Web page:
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CS10K: Prioritizing and Expanding Access to Computer Science Instruction in High-needs High Schools

Overview:

Teach For America (TFA) proposes to recruit and support a diverse group of teachers to teach computer science (CS) in high-needs public high schools. Often students at low-resourced schools--frequently low-income students and students of color--do not receive the high-quality, rigorous computer science instruction needed for success in college and beyond. This CS10K proposal aims to increase access to CS for students of color, low-income students, female students, and students with intersections of these identities. TFA is well positioned to accomplish this as its organizational vision focuses on improving educational opportunities for all children, particularly low-income children and children of color. TFA placement schools serve students historically underrepresented in computing by socioeconomic status (>80% eligible for free/reduced price lunch) and racial/ethnic backgrounds (>80% identify as African American or Latino/a).


The proposed work will implement the Exploring Computer Science (ECS) course in urban and rural public high schools in 10 Teach For America (TFA) regions over the next three years, beginning with New York City, South Carolina, Kansas City, and the Rio Grande Valley. Specifically, TFA proposes to prepare 83 teachers, designated as ECS Fellows for at least a three-year period. In their first year as ECS Fellows, participating teachers will advocate for CS instruction in their schools. In their second and third years, they will teach the ECS curriculum, and in their third year and beyond, they will have the opportunity to become ECS Professional Development Facilitators. The long-term outcomes of this project are three-fold: more students in high needs areas will have access to ECS; a talent pipeline of CS10K educators will be created to serve high-needs populations, become advocates for increased access to CS, and prepare future ECS teachers in high-needs communities; and school leaders in high-needs high schools will commit to broadening participation in CS activities. This CS10K proposal plans to directly address existing CS education inequities and expands the research base in the following ways:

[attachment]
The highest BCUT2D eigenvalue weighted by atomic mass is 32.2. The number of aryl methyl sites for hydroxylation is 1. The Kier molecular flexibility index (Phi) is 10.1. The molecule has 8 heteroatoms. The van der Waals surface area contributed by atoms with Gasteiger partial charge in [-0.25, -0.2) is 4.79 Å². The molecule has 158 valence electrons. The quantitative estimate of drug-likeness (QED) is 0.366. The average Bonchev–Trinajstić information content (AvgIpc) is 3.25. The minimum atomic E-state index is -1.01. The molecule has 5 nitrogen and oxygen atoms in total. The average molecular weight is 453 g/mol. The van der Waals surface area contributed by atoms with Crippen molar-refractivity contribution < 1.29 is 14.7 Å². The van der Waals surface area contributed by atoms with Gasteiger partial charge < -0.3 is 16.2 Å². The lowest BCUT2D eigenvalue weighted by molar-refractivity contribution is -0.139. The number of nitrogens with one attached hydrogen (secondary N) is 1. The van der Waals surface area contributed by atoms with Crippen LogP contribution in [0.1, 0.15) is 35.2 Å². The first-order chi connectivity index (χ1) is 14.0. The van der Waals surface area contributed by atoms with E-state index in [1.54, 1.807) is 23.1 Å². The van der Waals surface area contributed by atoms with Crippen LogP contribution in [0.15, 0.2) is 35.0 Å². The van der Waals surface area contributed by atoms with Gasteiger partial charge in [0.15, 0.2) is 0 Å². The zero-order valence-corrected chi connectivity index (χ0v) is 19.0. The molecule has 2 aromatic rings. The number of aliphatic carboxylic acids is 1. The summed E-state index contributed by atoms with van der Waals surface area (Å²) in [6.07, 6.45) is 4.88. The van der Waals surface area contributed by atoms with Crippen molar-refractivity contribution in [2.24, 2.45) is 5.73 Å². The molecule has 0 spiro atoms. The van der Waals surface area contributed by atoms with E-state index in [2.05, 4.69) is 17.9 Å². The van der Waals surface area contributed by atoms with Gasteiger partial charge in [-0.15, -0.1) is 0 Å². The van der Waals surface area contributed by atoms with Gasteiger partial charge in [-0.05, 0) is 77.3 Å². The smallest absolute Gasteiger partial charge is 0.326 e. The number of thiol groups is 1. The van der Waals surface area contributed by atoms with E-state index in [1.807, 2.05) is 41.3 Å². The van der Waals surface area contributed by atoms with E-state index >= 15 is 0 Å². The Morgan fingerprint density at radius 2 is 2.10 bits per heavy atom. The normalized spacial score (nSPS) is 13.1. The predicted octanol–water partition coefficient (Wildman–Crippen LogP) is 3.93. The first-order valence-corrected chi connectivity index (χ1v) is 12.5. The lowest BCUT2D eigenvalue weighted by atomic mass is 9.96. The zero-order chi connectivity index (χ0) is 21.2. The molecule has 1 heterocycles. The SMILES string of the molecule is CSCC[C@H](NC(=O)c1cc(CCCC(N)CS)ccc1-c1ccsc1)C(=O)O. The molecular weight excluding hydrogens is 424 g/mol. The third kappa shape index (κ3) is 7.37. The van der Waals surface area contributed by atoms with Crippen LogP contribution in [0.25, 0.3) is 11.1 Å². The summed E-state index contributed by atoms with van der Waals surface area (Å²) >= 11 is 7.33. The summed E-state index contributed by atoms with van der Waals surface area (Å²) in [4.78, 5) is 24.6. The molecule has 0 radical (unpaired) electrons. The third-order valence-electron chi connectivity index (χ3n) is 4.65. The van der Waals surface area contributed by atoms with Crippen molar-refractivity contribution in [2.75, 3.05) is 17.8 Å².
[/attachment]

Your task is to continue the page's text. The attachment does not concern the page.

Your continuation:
-- Recruit diverse leaders to teach CS in high-needs public high schools
-- Partner with school and district leaders to ensure high-needs high schools prioritize ECS in their course offerings and provide them with teachers who are qualified to teach ECS
-- Work with the ECS team to prepare and support 83 ECS Fellows to deliver the ECS curriculum to nearly 2,000 9th-12th grade students in high-needs urban and rural high schools

In evaluating this work, TFA will partner with SRI International to conduct a rigorous evaluation to answer the following questions of interest to both TFA and the broader CS education field: What is the impact of this project on CS learning and broadening participation in CS among students participating in the ECS courses led by ECS Fellows? What are the impacts of this project on teacher capacity and teacher leadership in CS? What are administrators? views on offering CS? How do they prioritize CS and navigate barriers?